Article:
At 55 years old, Dominique Wilkins is an elder statesman in the NBA. The nine-time All-Star and 2006 Hall of Fame inductee is decades removed from his days as "The Human Highlight Film," but he's as active as ever.
Wilkins, the vice president of basketball for the Atlanta Hawks, recently partnered with Allstate to announce their "Champions for Good" award recipients at the Books for Africa warehouse in Georgia. The NBA legend also helped volunteers sort and pack books for donation both overseas in Atlanta as part of the partnership.
Before heading out to serve his community, Wilkins spoke on the phone with The Huffington Post about the Hawks' offseason, Danny Ferry's departure from the organization, whether we'll ever see a female head coach and how he'd fix the Dunk Contest.
NBA free agency was chaotic this year to say the least, capped off by DeAndre Jordan’s indecision. Did you ever experience wavering moments like that during your career, when you feel stuck between two teams?
No, but that’s because I spent most of my career in Atlanta. People change their minds for whatever reason. You’ve got to be comfortable about wherever you go. You’ve got to feel good about the organization and he’s been in LA, so for him to change his mind, it’s not surprising. Until there’s ink, you don’t have a deal. Maybe it was his teammates convincing him to come back.
Do you think the NBA should change its free agent moratorium at all to prevent these situations from happening?
The NBA does a great job in really creating opportunities for the guys. They do what’s necessary for the betterment of the league. Adam Silver’s done a great job with that, and he’ll make changes that he sees fit that are going to benefit the NBA and the players will support him.
Dominique Wilkins embraces Julius Erving at a dedication ceremony for a statue of Wilkins in March.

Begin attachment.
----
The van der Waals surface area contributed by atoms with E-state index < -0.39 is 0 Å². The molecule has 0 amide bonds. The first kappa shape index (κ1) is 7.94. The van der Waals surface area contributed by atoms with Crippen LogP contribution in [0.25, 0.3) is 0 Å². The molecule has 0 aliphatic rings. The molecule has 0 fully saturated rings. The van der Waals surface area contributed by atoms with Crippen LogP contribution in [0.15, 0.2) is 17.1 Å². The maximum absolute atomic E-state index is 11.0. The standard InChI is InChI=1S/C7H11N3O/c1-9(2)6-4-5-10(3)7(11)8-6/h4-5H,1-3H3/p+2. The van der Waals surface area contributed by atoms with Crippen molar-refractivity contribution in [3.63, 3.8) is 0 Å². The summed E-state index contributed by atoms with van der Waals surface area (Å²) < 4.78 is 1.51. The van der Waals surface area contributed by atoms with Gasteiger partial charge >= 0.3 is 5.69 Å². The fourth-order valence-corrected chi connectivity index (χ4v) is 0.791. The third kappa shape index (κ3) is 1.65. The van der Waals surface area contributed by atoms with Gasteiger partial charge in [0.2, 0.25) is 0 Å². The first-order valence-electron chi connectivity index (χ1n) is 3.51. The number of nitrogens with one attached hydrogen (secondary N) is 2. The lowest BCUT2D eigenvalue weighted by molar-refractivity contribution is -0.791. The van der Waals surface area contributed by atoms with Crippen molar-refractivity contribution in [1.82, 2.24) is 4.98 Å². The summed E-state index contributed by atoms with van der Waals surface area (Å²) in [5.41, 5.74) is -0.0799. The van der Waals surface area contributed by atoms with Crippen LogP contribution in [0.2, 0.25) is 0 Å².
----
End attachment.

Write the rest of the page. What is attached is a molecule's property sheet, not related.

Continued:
You’ve held an executive role with the Atlanta Hawks for over 10 years and now you’re vice president of basketball. How have you seen the organization change this past decade?
Organizations are ever-changing. We are no different. I think when you put the right pieces in place -- the right management along with players -- and you start to win, wins help change. That’s what happened here.
Building off that winning culture, how would you grade the Hawks’ offseason so far?
It was a great season. We want to build on what we did last year. Of course, there are some moving parts that you have to get acclimated to and build up chemistry and I think we will do that. I think we’re in a great situation.
[We don’t have] major voids to fill. I thought we did very good [this offseason]. We’re gonna miss DeMare -- there’s no question about that. He brought some stability to the team, especially defensively, so we’ll miss that. But we also helped ourselves. We got bigger and we got some good young players that can come in and help.
Former general manager Danny Ferry, who was caught up in a racial incident last year, left the Hawks this offseason too. How do you feel about what happened with Ferry?
I don’t get involved in those sort of issues. I’ve always been a person who looks at the positive side of things. I really don’t care to talk about that whole issue. It is what it is.
Have you spoken to Ferry within the past few months at all?
San Antonio Spurs coach Becky Hammond made waves earlier this week by becoming the first female coach to win the Las Vegas Summer League title. Given her impact, why don’t you think we see more women NBA coaches?
This is a hard league to break into. San Antonio was brave enough to start what could be a trend. It’s an ever-changing sport, but it’s a very difficult sport for men to break into, let alone women. Coaching involves someone wanting to coach and to coach at this level.
It’s a road you have to go down: Paying your dues and really understanding what this league is about, how NBA players learn the game, and more important, how they play the game. This is a high-octane game. You gotta be willing to educate yourself to keep up with it.